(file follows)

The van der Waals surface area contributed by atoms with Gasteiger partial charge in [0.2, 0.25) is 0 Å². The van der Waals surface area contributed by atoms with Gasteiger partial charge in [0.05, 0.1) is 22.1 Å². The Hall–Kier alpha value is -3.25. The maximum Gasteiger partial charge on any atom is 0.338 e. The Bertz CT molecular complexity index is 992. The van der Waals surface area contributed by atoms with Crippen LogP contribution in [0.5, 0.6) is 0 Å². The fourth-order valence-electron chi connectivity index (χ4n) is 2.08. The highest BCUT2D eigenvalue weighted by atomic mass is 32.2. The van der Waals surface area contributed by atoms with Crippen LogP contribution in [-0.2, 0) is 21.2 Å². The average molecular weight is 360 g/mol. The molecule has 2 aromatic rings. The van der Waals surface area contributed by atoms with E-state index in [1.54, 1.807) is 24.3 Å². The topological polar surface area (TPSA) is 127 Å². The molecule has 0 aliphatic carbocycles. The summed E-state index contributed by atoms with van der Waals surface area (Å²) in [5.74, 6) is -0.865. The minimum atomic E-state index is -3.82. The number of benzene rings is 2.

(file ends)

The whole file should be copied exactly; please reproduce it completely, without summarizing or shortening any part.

The van der Waals surface area contributed by atoms with Gasteiger partial charge in [0.2, 0.25) is 0 Å². The van der Waals surface area contributed by atoms with Gasteiger partial charge in [0.05, 0.1) is 22.1 Å². The Hall–Kier alpha value is -3.25. The maximum Gasteiger partial charge on any atom is 0.338 e. The Bertz CT molecular complexity index is 992. The van der Waals surface area contributed by atoms with Crippen LogP contribution in [0.5, 0.6) is 0 Å². The fourth-order valence-electron chi connectivity index (χ4n) is 2.08. The highest BCUT2D eigenvalue weighted by atomic mass is 32.2. The van der Waals surface area contributed by atoms with Crippen LogP contribution in [-0.2, 0) is 21.2 Å². The average molecular weight is 360 g/mol. The molecule has 2 aromatic rings. The van der Waals surface area contributed by atoms with E-state index in [1.54, 1.807) is 24.3 Å². The topological polar surface area (TPSA) is 127 Å². The molecule has 0 aliphatic carbocycles. The summed E-state index contributed by atoms with van der Waals surface area (Å²) in [5.74, 6) is -0.865. The minimum atomic E-state index is -3.82. The number of benzene rings is 2.